FAYETTE — Suzanne “Sue” Rich was remembered Tuesday for her dedication to the town, her kindness, her volunteering spirit and her baked beans.
Rich, 68, had been in ill health for several years and died Saturday at her home, Elaine Wilcox, a close friend, said.
Rich was the town’s librarian for more than 30 years at the Underwood Memorial Library on Route 17 and volunteered before that. She retired from the post a couple of years ago, and Wilcox took over.
“We worked pretty closely together on election nights,” said Town Manager Mark Robinson, who is also the town clerk.
She was the warden of the elections, and he was the deputy warden.
“I learned a lot from Sue,” he said.
She was a “dear, sweet lady who cared deeply for the town of Fayette and gave selflessly of her time,” Robinson said. “We’re going to miss her. She was just a great lady. A lot of people love Sue. She was the welcoming person if they were new to the town.”
Rich served as deputy town clerk for eight years and as a selectman from 1998 to 2000. She was also a constable, served on local committees and was known as the town’s historian.
She was a secretary at the Pentagon for five years and she was very proud of it, Wilcox said.
“I’ve known her since I started working at the library,” she said.
Wilcox’s husband and Rich went to school together at Erskine Academy, and that’s how Wilcox initially met her.
The two families became like one family, Wilcox said.
“She was like a sister to me,” she said.
She did genealogy and helped a lot of families trace their lineage and history.
“She was a people person. She always had a kind word to everyone,” she said.
Rich was also known for her “famous” baked beans. People would come from all over to sample them when she made them for benefits or public events.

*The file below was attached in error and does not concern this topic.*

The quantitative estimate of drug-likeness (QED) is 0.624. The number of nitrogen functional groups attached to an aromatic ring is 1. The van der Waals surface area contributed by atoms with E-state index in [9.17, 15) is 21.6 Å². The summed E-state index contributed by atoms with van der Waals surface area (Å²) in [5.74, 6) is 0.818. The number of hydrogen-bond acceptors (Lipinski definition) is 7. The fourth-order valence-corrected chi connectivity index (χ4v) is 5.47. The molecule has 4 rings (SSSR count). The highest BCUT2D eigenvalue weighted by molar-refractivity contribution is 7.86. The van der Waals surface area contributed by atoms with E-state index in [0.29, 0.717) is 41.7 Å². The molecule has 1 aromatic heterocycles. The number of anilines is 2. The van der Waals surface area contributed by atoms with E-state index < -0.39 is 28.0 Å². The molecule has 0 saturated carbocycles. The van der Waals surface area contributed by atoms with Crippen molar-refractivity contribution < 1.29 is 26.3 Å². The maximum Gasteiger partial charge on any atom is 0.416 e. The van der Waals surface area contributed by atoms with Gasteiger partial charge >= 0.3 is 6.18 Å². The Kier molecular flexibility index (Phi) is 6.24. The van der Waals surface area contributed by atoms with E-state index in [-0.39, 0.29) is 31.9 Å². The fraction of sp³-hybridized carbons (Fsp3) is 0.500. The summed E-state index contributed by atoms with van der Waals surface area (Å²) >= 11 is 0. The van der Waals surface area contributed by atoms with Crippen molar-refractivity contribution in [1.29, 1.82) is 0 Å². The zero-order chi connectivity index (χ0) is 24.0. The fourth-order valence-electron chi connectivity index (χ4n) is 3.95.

Rich and Wilcox were charter members of the Fayette Fire Auxiliary. The two were also involved together in the Fayette Home and School Association.
She also helped Wilcox with the Keep Me Warm suppers to benefit heating assistance. Rich made the beans and took the money.
“I called her ‘the bean-maker, money-taker,’” Wilcox said.
Rich was also the founding person of the Fayette Historical Society. She was curator and president for several years.
When the two worked together at the library, Wilcox would read stories to the children as Lady Elaine, and Rich would always come out and sit with the children to hear the stories.
“She loved the kids. She loved when I did story time,” Wilcox said.
She was just always friendly and giving,” she said. “She was very generous. Anything she could help with, she would.”
Fire Chief Marty Maxwell said Rich and other members of the auxiliary brought sandwiches, hot coffee, cocoa and water to the fires in town. They not only brought enough for Fayette firefighters, he said, they brought enough to feed at least six other departments that responded for mutual aid.
He remembers one early-morning fire where the women brought baked goods that they had planned to sell at a bake sale that morning.
“We all had hot muffins at 5 a.m.,” he said. He also mentioned Rich’s famous beans that she would make to sell to benefit the auxiliary and school events.
There will be a gathering at about 3:30 p.m., Thursday, Jan. 31, at the Fayette Central School, following a funeral service at 2 p.m. at Roberts Funeral Home in Winthrop, Robinson said.